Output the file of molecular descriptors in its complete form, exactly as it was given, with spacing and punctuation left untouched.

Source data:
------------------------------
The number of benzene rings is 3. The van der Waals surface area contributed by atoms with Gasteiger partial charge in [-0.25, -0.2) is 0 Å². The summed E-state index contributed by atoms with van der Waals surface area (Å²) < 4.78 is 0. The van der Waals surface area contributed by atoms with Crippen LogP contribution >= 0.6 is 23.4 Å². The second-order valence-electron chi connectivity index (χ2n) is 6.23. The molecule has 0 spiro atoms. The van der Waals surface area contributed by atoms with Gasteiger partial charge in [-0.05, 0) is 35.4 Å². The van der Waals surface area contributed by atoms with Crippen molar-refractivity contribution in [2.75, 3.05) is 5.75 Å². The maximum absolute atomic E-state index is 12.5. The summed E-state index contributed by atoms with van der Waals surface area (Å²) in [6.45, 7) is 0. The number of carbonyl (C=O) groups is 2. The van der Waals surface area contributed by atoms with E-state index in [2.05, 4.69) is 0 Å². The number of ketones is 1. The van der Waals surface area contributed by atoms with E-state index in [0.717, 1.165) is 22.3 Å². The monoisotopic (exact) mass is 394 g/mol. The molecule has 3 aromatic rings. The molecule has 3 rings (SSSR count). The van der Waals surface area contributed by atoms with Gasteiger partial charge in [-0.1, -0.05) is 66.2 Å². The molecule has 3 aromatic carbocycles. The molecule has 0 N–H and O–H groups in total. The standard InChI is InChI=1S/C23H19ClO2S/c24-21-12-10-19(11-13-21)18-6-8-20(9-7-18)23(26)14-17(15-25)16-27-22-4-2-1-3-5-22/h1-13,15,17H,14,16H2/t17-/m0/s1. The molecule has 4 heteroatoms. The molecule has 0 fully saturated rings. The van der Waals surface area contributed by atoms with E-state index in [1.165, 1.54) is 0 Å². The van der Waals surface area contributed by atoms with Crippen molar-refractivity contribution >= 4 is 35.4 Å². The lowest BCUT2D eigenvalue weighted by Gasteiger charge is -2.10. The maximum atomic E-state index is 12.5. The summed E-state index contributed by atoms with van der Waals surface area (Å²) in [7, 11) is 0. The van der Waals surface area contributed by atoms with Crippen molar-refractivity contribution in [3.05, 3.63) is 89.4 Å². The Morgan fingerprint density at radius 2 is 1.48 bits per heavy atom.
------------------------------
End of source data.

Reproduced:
The number of benzene rings is 3. The van der Waals surface area contributed by atoms with Gasteiger partial charge in [-0.25, -0.2) is 0 Å². The summed E-state index contributed by atoms with van der Waals surface area (Å²) < 4.78 is 0. The van der Waals surface area contributed by atoms with Crippen LogP contribution >= 0.6 is 23.4 Å². The second-order valence-electron chi connectivity index (χ2n) is 6.23. The molecule has 0 spiro atoms. The van der Waals surface area contributed by atoms with Gasteiger partial charge in [-0.05, 0) is 35.4 Å². The van der Waals surface area contributed by atoms with Crippen molar-refractivity contribution in [2.75, 3.05) is 5.75 Å². The maximum absolute atomic E-state index is 12.5. The summed E-state index contributed by atoms with van der Waals surface area (Å²) in [6.45, 7) is 0. The number of carbonyl (C=O) groups is 2. The van der Waals surface area contributed by atoms with E-state index in [2.05, 4.69) is 0 Å². The number of ketones is 1. The van der Waals surface area contributed by atoms with E-state index in [0.717, 1.165) is 22.3 Å². The monoisotopic (exact) mass is 394 g/mol. The molecule has 3 aromatic rings. The molecule has 3 rings (SSSR count). The van der Waals surface area contributed by atoms with Gasteiger partial charge in [-0.1, -0.05) is 66.2 Å². The molecule has 3 aromatic carbocycles. The molecule has 0 N–H and O–H groups in total. The standard InChI is InChI=1S/C23H19ClO2S/c24-21-12-10-19(11-13-21)18-6-8-20(9-7-18)23(26)14-17(15-25)16-27-22-4-2-1-3-5-22/h1-13,15,17H,14,16H2/t17-/m0/s1. The molecule has 4 heteroatoms. The molecule has 0 fully saturated rings. The van der Waals surface area contributed by atoms with E-state index in [1.165, 1.54) is 0 Å². The van der Waals surface area contributed by atoms with Crippen molar-refractivity contribution >= 4 is 35.4 Å². The lowest BCUT2D eigenvalue weighted by Gasteiger charge is -2.10. The maximum atomic E-state index is 12.5. The summed E-state index contributed by atoms with van der Waals surface area (Å²) in [7, 11) is 0. The van der Waals surface area contributed by atoms with Crippen molar-refractivity contribution in [3.05, 3.63) is 89.4 Å². The Morgan fingerprint density at radius 2 is 1.48 bits per heavy atom.